Here’s a close up of it hanging on my old dress form here in the office. I love the little band going around the hat and how it hangs down in the back…so pretty and feminine.
I also love how the band can be swapped out for a scarf or another color band. I found my Tilley hat here: Tilley Hat. You can read a really cute story involving a lion and a Tilley hat here: From the Lion’s Mouth
The other items you’ll see below are tennis shoes to wear on safari, 3 pairs of socks (stuffed inside the shoes) binoculars, hair scrunchies, Wet Ones, Airborne, sunscreen in individual packets, insect repellent, disposable tooth brushes, antibiotic in case I’m struck with TD (the travel clinic recommend taking this and my doctor called it in) malaria pills, my RFID neck stash for the important stuff like my passport, Visa, airline tickets, proof of Yellow Fever vaccine, credit cards, cash, etc…
The disposable toothbrushes are a genius idea. They come with the toothpaste already on them and you toss them after you use them. I’m hoping this will keep me from forgetting and absent-mindedly rinsing my toothbrush under the faucet. I plan to place a towel over the faucet handles of the sink to remind myself to not drink the water in the room. Even if they use reverse osmosis where I’m staying, I don’t think I want to risk it. You’ll find these disposable toothbrushes here: Disposable Toothbrush
Update: I may not have to worry about the water after all. Apparently, Mahali Mzuri has a very sophisticated filtering system. You can hear more about it in this video: Mahali Mzuri
Just for fun, I paired up some of the outfits I’ll be wearing on safari. Below you’ll see my 30-year-old Banana Republic vest, a Columbia shirt in a gorgeous aqua color (so glad they make one in that color) and one of the two pairs of zip-off pants I purchased for the trip. The Columbia shirt can be found in aqua here: Columbia Shirt in Aqua and in khaki (the other color I’m taking) here: Columbia Shirt in Khaki The zip-off pants fit perfectly. I’m 5’4″ and they are the perfect length. They can be found here: Zip-Off Nylon Pants for Hiking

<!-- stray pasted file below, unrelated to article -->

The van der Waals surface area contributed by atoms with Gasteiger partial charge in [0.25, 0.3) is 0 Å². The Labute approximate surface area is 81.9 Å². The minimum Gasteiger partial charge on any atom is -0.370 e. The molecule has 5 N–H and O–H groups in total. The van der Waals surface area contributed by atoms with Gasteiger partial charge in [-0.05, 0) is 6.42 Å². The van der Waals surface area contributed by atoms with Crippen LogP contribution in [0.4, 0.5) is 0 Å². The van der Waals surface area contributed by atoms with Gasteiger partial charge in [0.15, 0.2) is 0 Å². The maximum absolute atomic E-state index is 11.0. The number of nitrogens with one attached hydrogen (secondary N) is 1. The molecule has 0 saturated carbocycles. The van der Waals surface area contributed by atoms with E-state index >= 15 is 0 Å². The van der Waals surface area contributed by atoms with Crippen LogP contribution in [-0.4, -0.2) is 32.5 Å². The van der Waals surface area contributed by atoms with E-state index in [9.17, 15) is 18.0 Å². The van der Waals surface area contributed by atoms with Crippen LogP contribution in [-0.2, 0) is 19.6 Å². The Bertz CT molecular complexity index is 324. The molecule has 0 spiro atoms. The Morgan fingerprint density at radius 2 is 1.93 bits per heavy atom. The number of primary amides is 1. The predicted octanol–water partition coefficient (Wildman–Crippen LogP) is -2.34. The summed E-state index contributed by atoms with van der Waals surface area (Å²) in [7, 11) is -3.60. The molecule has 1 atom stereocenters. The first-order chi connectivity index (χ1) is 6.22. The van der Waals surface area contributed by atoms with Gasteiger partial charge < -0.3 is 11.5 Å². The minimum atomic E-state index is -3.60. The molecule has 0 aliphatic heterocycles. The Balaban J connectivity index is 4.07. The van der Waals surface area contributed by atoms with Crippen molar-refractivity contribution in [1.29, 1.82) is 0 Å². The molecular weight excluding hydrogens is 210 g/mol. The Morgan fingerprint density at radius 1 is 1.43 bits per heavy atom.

When we head out on safari in the early morning, it will be pretty chilly. That’s when I’ll leave the sleeves down and perhaps wear a jacket or fleece. From what I’ve read, things warm up very quickly once the sun comes up, so then it will be time to roll up the sleeves and button them. I may even zip off the legs of the pants if it gets really hot, although, I’m not sure the world is ready for the blinding reflection of my blazing white legs. 😉
This is the rain jacket I’ll be taking along on the trip. I absolutely LOVE this jacket! I like it so much, I’m seriously considering buying a second one in another one of the many colors it comes in.
It was only $40 and I’ve been needing a rain jacket for a long time. This will get tons of use when I return home. It’s going to be my go-to jacket when a spring/summer rain hits and I have to run errands. It’s so warm, I may end up wearing it into the fall. You’ll find it here: New Englander Waterproof Rain Jacket
I found the sunscreen in packets, which mean no bottles of sunscreen spilling out into my luggage. It can be found here: Banana Boat Sunscreen
So, this is the plan at the moment. I’m still trying to decide what I’ll wear on the long plane flight over…I’m thinking of going with the crop pants below, one of the linen tops and either the fleece or the rain jacket. The fleece is so bulky, I may wear it to make more space in my bag. I welcome any suggestions or ideas.
To see the other bag I’ll be taking along on this trip, check out this previous post: Packing for an African Safari